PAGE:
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Long-Term Follow-Up of Lumbar Microdiscectomy: Unveiling the 10-Year Outcome


7.28 - What Is the Outcome of a 10-Year Follow-Up of Lumbar Microdiscectomy

Lumbar microdiscectomy is a surgical procedure commonly used to treat herniated discs in the lower back, providing relief from pain and restoring mobility. While short-term outcomes of this surgery have been extensively studied, the long-term effects have remained a topic of interest. This article will discuss the findings of a comprehensive 10-year follow-up study on lumbar microdiscectomy. By understanding the outcome of this procedure over the long term, patients and healthcare professionals can make more informed decisions regarding treatment options for lumbar disc herniation.

The Study: Tracking the Journey

The results of the 10-year follow-up study were published in Spine, the leading subspecialty journal for the treatment of spinal disorders. The study aimed to evaluate the long-term outcomes of lumbar microdiscectomy (a minimally invasive form of lumbar discectomy), focusing on patient-reported measures of pain, function, and quality of life. A cohort of patients who underwent the surgery a decade before was closely monitored and assessed at regular intervals. Below are the key findings from this study.

Sustained Pain Relief

The study revealed that the majority of patients experienced sustained pain relief after a 10-year period. Around 80 percent of patients reported significant reductions in back pain and leg pain, contributing to improved daily functioning and overall quality of life. This outcome highlights the effectiveness of lumbar microdiscectomy as a long-term solution for relieving pain caused by herniated discs.

Functional Recovery

The surgical intervention demonstrated remarkable improvements in functional recovery over the 10-year period. Patients reported increased ability to perform activities of daily living, including walking, sitting, and lifting objects. This improvement not only enhanced physical functioning but also had a positive impact on their mental wellbeing and overall satisfaction with life.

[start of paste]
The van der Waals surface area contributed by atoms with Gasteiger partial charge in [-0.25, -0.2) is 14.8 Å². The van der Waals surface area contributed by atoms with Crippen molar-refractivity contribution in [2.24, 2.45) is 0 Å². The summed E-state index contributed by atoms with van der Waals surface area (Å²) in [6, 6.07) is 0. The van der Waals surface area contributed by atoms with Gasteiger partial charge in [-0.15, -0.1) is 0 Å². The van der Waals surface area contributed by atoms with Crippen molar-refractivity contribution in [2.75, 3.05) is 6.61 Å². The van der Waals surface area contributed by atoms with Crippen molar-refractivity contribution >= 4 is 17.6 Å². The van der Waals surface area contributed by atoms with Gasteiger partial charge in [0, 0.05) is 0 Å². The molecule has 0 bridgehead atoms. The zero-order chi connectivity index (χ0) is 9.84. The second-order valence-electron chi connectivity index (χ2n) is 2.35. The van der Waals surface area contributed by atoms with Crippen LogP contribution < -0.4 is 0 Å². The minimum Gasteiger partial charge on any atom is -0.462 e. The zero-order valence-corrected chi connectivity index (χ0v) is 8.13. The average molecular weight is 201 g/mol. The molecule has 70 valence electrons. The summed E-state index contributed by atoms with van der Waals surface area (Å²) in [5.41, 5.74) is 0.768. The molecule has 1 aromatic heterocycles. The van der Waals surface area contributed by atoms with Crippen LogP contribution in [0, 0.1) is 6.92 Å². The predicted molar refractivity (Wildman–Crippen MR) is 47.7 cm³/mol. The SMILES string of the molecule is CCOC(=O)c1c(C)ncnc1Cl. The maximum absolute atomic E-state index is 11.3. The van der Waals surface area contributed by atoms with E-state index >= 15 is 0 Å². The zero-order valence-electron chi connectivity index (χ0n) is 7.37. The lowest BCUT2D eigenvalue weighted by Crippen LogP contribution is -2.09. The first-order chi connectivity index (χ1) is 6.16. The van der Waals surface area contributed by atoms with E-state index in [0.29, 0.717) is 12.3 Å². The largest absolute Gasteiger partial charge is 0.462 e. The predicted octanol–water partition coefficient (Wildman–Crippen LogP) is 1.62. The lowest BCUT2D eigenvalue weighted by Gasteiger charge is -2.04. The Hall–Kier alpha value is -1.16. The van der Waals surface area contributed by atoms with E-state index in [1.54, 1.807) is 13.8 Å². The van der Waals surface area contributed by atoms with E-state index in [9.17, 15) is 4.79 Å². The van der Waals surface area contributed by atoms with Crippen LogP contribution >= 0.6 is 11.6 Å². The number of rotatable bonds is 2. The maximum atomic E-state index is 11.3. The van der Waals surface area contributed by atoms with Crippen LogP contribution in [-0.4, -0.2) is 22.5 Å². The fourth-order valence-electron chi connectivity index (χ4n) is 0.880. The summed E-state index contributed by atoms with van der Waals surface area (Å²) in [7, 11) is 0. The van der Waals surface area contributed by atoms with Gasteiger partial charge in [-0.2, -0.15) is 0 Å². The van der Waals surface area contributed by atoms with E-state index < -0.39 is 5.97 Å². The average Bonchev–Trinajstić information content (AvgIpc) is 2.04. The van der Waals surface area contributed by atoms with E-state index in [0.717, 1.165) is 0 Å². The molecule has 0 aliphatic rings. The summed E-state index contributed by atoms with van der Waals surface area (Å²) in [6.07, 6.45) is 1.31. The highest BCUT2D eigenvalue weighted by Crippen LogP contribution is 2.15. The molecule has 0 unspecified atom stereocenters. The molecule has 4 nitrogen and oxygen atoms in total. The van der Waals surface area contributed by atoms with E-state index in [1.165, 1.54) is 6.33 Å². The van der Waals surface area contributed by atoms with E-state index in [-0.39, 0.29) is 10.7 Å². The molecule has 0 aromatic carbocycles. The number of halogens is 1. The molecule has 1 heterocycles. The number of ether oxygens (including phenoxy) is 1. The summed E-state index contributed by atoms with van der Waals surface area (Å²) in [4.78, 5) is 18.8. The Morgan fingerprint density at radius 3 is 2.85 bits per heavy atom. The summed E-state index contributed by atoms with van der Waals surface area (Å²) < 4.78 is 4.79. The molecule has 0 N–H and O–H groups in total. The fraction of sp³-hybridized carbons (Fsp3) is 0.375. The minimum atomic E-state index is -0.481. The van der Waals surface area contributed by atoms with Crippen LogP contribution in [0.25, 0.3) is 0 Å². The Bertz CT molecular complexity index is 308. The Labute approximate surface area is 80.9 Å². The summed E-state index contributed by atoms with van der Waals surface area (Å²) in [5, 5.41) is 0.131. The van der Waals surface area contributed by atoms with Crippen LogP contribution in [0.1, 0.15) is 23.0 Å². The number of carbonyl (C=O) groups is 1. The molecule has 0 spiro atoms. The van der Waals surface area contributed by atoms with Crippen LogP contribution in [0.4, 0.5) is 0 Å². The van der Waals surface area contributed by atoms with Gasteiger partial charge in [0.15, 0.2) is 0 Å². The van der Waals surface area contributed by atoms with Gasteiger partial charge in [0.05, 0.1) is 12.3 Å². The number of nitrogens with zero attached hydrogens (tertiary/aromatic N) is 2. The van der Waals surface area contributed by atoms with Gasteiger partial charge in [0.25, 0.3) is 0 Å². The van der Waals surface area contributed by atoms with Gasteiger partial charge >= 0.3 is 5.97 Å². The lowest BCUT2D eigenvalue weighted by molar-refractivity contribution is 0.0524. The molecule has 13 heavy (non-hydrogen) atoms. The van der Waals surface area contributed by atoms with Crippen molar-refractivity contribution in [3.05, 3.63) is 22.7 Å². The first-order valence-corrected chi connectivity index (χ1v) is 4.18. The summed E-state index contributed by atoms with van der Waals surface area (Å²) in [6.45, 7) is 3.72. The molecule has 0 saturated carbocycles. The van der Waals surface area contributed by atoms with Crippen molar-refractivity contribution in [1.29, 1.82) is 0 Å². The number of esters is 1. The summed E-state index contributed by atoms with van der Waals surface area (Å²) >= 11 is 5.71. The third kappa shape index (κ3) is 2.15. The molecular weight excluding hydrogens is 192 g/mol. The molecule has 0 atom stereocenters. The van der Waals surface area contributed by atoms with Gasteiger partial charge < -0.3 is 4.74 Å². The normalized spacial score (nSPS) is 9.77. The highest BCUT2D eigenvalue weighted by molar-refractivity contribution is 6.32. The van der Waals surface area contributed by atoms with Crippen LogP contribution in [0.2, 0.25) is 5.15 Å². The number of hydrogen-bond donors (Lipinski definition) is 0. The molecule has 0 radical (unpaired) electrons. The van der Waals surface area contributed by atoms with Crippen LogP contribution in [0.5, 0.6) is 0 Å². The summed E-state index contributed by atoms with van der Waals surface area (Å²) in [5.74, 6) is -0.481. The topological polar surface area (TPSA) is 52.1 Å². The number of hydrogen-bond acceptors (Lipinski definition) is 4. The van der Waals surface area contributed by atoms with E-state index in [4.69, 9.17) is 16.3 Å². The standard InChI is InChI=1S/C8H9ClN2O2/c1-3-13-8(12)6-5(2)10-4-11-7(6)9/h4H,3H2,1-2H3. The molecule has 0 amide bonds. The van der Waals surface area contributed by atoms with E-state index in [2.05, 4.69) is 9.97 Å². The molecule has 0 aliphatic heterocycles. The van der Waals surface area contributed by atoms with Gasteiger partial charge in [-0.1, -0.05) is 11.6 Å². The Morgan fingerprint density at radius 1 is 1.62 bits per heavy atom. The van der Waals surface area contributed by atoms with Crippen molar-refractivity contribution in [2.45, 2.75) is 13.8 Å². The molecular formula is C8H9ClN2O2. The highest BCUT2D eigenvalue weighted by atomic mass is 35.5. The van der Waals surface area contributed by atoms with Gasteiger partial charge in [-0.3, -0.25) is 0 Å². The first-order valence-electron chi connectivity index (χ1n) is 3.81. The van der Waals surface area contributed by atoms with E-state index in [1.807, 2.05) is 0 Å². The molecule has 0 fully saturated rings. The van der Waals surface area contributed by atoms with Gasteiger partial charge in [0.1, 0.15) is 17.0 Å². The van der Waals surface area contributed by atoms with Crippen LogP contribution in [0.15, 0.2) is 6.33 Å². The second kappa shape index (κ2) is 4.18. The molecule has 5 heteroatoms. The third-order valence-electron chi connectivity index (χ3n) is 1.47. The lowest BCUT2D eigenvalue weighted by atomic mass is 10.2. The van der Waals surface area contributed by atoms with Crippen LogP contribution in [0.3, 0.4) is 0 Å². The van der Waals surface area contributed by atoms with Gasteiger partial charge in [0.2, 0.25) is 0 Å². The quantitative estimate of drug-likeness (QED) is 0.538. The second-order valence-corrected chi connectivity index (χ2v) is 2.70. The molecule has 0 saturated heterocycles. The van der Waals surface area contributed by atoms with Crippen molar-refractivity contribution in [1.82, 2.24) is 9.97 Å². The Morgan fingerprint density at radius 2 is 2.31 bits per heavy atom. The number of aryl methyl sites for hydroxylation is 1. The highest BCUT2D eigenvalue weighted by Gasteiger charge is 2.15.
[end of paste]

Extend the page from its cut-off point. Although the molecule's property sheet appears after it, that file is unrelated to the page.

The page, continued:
Recurrence Rates

One of the concerns associated with lumbar microdiscectomy is the potential for recurrent disc herniation. The study found that the rate of recurrent herniation was relatively low, with only 15 percent of patients experiencing a recurrence within the 10-year follow-up period. This indicates that lumbar microdiscectomy offers a durable solution for most patients, reducing the need for further back surgery procedures.

Quality of Life

The long-term study assessed the impact of lumbar microdiscectomy on patients' quality of life. The results showed significant improvements in physical and mental health domains, such as reduced disability, improved sleep, and diminished reliance on pain medication. The surgery not only relieved pain but also had a broader positive influence on patients' overall wellbeing, highlighting its long-term benefits.

Complications and Adverse Events

While lumbar microdiscectomy is generally considered a safe procedure, the study also evaluated the incidence of complications and adverse events. The findings demonstrated a low rate of surgical complications, with less than 5 percent of patients experiencing complications such as infection or nerve damage. This further reinforces the safety and effectiveness of the surgery as a viable long-term treatment option.

The 10-year follow-up study on lumbar microdiscectomy provides valuable insights into the long-term outcome of this surgical procedure. The results confirm the surgery is associated with sustained pain relief, functional recovery, and improved quality of life for the majority of patients. With low rates of recurrence and minimal complications, lumbar microdiscectomy emerges as a reliable long-term solution for individuals suffering from herniated discs.

It is important to note that each patient's situation is unique, and decisions regarding treatment options should be made in consultation with healthcare professionals. However, the findings of this study offer encouraging evidence for the effectiveness and durability of lumbar microdiscectomy in providing long-term relief from pain and improving overall spinal health.

Although microdiscectomy surgery is generally a very successful procedure, patients with a larger hole in the outer ring of the disc have a significantly higher risk of reherniation following surgery. Often, the surgeon will not know the size of the hole until he or she begins surgery. A new treatment, Barricaid, which is a bone-anchored device proven to reduce reherniations, was specifically designed to close the large hole often left in the spinal disc after discectomy. This treatment is done immediately following the discectomy—during the same operation—and does not require any additional incisions or time in the hospital. In a large-scale study, 95 percent of Barricaid patients did not undergo a reoperation due to reherniation in the 2-year study timeframe. 

If you have any questions about the Barricaid treatment or how to get access to Barricaid, ask your doctor or contact us at 844-288-7474.

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